July 2006


Gay Vancouver

cute guys
Vancouver, without a doubt, exceeded my expectations.

I’d actually been a bit worried after reading their tourist guide because the offerings seemed a bit sparse, but in reality, the guide failed to capture the fact that Vancouver is a dynamic and alive city that appreciates diversity. While I was there I heard not just English spoken, but also Chinese, Japanese, Spanish (cutie!), German (ja!), and French (mais, oui!).

What blew me away most of all was the Vancouver’s acceptance of gays and lesbians. In a move that would be sure to draw a hurricane to Orlando, Florida, Vancouver has a ton of Rainbow Pride flags along the coast at English Bay, welcoming visitors of all kind to the beach.

Lee's Trail
Not only that the community acknowledges the fact that gay men can be annoying pigs, so they undertake creative solutions to problems that gay men cause. Jerry told me about the annual community condom cleanup along Lee’s Trail in Stanley Park—it’s a society event with photographs of the people picking up the used condoms published in the local rag. Not only does the community cleanup condoms, in the map for the pride guide, Lee’s Trail is specifically designated on the map, ignoring all the other trails in Stanley Park.

Meanwhile in the United States these types of cruising grounds are featured on local television in an attempt to shame the men who go there to get their rocks off. I still remember watching a report about a cruising ground near Evansville, Indiana, on television that feature the reporter telling shocked Mommies that men had been having sex in the woods near the picnic grounds—it was ratings time and I’m sure the TV station’s ratings benefited from victimizing gay men who like sex in the woods.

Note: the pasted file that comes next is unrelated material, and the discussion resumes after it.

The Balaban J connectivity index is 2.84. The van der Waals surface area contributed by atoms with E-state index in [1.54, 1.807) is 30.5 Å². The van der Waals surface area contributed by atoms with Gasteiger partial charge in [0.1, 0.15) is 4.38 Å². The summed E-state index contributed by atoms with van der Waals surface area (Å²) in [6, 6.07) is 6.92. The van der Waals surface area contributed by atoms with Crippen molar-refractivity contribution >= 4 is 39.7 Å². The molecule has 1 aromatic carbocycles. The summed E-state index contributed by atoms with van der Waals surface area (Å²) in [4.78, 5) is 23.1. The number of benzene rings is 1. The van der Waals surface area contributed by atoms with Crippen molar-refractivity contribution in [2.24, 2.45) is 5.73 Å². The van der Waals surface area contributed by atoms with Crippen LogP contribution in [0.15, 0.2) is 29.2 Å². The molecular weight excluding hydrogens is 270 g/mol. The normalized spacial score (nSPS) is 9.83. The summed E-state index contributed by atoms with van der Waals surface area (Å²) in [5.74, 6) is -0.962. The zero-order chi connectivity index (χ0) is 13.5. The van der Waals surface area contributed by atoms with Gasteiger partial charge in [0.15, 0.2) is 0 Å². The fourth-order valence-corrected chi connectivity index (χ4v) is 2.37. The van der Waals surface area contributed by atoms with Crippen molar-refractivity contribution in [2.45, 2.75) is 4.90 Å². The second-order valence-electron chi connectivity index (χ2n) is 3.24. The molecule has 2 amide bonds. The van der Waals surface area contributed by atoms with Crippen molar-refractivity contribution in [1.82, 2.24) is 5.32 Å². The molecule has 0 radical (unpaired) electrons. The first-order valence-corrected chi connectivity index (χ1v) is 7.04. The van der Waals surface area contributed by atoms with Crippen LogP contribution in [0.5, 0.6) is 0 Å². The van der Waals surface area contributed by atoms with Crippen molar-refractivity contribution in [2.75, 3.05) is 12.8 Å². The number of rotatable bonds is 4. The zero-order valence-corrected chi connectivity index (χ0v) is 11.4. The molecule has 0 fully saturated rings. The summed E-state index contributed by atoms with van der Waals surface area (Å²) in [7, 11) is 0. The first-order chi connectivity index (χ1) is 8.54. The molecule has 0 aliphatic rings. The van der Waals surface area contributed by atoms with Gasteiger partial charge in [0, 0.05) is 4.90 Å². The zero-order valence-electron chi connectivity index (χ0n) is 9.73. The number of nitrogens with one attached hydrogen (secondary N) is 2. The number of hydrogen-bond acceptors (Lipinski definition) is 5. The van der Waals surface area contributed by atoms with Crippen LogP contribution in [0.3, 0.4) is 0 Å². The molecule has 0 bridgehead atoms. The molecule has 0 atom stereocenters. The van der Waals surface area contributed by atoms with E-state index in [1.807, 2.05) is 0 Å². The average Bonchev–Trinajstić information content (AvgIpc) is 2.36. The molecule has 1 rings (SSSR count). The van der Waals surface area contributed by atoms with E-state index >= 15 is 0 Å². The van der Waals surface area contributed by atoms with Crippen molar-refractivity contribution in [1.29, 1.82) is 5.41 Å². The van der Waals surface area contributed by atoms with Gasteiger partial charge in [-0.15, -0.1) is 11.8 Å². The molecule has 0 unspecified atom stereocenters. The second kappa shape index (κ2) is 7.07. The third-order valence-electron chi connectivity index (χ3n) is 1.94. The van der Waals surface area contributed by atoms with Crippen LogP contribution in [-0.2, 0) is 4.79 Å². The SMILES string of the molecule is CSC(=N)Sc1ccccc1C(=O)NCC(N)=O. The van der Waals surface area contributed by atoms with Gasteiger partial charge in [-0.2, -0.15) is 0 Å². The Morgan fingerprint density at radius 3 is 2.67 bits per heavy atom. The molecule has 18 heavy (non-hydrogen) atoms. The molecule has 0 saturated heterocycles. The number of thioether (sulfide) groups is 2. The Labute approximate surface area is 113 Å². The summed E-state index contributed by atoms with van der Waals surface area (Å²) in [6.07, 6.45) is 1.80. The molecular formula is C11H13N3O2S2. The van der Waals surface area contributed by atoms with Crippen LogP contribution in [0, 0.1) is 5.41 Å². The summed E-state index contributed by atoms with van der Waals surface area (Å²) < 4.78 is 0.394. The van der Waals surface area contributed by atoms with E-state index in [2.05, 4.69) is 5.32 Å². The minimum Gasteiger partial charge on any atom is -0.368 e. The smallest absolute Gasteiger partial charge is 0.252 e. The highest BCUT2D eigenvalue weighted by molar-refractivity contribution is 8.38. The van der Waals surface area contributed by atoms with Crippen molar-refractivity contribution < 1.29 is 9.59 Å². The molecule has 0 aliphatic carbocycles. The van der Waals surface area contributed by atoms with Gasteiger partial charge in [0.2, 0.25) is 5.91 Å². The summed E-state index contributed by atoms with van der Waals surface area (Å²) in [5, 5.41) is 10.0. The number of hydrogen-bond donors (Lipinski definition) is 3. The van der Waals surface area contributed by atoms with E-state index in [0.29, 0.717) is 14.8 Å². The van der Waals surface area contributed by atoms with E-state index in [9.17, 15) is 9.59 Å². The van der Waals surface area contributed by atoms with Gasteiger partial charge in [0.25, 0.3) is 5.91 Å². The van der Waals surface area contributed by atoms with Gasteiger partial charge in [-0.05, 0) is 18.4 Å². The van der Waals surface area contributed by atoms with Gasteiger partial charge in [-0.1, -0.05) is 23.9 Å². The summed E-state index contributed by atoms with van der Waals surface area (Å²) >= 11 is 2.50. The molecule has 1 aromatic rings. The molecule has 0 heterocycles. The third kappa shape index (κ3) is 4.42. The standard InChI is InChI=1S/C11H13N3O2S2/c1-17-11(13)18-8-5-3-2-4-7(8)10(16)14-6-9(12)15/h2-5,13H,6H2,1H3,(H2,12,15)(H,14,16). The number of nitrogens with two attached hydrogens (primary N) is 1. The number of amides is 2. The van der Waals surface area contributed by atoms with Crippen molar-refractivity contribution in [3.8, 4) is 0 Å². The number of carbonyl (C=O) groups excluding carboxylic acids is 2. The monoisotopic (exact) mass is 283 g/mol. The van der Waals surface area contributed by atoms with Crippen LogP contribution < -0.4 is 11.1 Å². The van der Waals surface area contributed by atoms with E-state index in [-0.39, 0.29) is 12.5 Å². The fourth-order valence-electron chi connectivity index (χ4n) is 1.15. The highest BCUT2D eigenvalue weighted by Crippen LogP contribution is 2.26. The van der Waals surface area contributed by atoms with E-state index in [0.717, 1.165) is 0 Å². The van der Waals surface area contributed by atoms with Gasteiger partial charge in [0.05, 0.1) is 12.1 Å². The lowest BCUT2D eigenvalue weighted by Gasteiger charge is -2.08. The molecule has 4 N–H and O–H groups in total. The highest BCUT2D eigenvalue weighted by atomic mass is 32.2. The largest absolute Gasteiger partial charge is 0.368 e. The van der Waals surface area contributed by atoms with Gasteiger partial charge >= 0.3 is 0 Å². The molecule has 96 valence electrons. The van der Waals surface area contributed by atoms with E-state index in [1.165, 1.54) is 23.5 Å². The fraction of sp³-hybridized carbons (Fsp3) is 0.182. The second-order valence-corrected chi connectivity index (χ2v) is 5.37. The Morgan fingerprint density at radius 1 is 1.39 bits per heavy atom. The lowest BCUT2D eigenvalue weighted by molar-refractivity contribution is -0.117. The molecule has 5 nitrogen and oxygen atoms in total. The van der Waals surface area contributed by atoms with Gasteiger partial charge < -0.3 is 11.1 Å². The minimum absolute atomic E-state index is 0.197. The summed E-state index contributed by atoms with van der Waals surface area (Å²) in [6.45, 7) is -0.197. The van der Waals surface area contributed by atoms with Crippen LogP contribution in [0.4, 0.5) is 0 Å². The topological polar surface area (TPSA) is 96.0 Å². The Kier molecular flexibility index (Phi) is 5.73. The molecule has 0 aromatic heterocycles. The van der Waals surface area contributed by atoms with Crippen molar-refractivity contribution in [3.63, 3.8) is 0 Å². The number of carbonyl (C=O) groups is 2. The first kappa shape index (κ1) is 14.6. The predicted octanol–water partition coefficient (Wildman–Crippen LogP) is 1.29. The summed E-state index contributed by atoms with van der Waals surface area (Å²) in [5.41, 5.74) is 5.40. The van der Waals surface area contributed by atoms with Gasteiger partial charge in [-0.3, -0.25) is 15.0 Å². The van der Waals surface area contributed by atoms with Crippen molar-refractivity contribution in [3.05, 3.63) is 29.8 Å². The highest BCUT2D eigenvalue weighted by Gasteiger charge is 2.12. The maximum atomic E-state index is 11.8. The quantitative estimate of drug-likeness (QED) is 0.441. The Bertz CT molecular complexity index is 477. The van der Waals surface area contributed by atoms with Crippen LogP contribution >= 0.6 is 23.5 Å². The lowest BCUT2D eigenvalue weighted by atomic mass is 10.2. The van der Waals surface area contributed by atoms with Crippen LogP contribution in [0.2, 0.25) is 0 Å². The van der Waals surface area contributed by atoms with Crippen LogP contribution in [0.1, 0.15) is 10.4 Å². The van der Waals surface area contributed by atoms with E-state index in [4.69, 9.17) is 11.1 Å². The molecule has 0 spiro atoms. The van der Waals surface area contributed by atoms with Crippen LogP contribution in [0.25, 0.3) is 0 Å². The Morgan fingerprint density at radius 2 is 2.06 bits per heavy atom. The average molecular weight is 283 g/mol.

(Personally, I’ve never seen the attraction to sex in the woods. I’ve known a few people who do and all I can say is more power to you – and you should move to Canada.)

Davie StreetI didn’t really go out much whilst in Vancouver. My time out was limited to one evening with David, when we headed out to Davie Street and the Pump Jack bar, as well as time in Numbers. Unfortunately I sampled the bars on a Monday night and the results were probably typical for a Monday night. Pump Jack was quiet when we showed up half an hour before closing—I actually don’t remember much about the music, the conversation was more interesting (and, I might add, therapeutic—thanks David!). Numbers, on the other hand, had some nice eye candy, and decent music—something I really enjoyed in addition to the conversation.

The city also has a nice GLBT bookstore, Little Sister’s, which I visited and stumped the clerk when I asked her about gay Canadian authors (I can buy gay American authors everywhere). After a bit of searching, she came up with a few names and I picked out a mystery by Anthony Bidulka, Flight of Aquavit. I haven’t finished the book yet, but so far it’s quite engaging and well written.

It’s easy to see why Canada has such a great reputation. Vancouver’s gay scene is a vibrant part of the city, not isolated and detached, something that seems to happen all too often in other cities.

6 comments to Gay Vancouver

  • Oh yay. This post makes me feel so good about living here that I won’t spoil it by pointing out Vancouver’s substantial flaws in the tolerance department.

    Plus the positives pretty much outweight them anyway.

  • This post is quite an invitation for gay people (us) to travel there. I tried having sex in the woods and it feels quite an adventure heheheheh but the bugs really pissed me off.

  • Charlie, you just need to shag in the bug-free woods.

  • Am I the only one that finds the irony in the fact that the path to Beaver Lake is a crusing area for gay men?

  • Oddly, anybody seeking Beaver Lake and coming along this path, no matter where they started, are taking the most indirect route possible.

  • Will

    Glad you enjoyed Vancouver where hot guys abound! Too many of them, too little time.